Internet radio

Review: ASUS AIR internet radio

By Gerry Blackwell

January 30, 2008

The interface is awkward, but the sound quality, design, and ease of setup more than make up for it.

Product: ASUS AIR Internet Radio

Manufacturer URL:

Price: MSRP $199

Advantages: beautiful appearance, thousands of pre-programmed radio stations, easy configuration

Cons: Inconvenient interface for some functions, monaural speaker system

In Europe, the web radio, a dedicated hardware device that connects to a home network and then to the Internet to play live audio streams from the ‘Net, is already a well-established product category.

A Google search reveals half a dozen or more products. Most, however, are only available from UK and European online sellers. In North America, web radios first appeared a few years ago, but apparently did not work well. Most have disappeared. Now they are starting to come back.

he fast-growing Taiwanese computer and electronics manufacturer launched its AIR internet radio last year. The product, which won an International CES Innovations Design and Engineering Award for 2008 ahead of the Consumer Electronics Show (CES) in Las Vegas, is now available online for just $165.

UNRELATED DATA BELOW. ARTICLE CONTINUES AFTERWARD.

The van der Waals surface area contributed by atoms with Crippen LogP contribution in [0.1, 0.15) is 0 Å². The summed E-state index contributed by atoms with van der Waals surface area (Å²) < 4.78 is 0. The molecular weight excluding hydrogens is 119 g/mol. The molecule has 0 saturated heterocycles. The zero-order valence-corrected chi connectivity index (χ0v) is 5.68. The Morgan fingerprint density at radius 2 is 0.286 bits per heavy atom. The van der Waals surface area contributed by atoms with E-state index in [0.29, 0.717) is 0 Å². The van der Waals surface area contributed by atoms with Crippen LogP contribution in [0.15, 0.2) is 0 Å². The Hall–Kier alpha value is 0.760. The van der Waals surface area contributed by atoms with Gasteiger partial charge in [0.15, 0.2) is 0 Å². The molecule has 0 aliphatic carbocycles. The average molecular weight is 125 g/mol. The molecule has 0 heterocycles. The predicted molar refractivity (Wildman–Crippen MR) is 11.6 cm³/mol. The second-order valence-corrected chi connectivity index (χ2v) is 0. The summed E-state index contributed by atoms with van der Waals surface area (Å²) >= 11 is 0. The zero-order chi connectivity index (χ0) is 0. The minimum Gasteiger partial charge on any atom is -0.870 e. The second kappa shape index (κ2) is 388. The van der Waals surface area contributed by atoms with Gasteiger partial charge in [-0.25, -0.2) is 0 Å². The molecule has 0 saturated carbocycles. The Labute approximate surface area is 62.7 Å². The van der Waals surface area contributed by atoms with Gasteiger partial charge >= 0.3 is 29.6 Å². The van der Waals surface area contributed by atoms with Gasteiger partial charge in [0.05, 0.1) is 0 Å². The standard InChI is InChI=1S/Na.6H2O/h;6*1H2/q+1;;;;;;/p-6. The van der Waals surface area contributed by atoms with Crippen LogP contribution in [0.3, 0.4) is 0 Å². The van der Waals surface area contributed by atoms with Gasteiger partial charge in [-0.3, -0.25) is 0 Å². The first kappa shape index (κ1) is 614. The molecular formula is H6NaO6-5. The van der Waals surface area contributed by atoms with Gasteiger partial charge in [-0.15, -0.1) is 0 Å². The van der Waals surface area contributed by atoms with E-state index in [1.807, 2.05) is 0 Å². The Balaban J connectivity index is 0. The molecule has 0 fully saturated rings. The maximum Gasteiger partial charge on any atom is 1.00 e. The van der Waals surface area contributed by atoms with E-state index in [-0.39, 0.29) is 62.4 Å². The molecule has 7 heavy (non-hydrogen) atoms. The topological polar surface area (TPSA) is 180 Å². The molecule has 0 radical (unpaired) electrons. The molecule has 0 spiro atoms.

The AIR radio plays WMA (Windows Media Audio) and MP3 streams at rates up to 320 megabits per second (Mbps). The radio comes pre-programmed with 10,000 stations – or at least, according to the company, we didn’t count. You can also add other stations.


AIR may be the web radio that will finally inspire North Americans to listen to internet radio without a computer. Asus, it’s worth noting, is pushing the environmental angle – a web radio consumes less power than a PC.

Like the other products in this category, this one sports a rather pleasant industrial design: a kind of retro industrial chic. It looks like an old-school tabletop radio, but with cleaner lines and a small monochrome display on the front panel. It is available with a black or wood grain frame.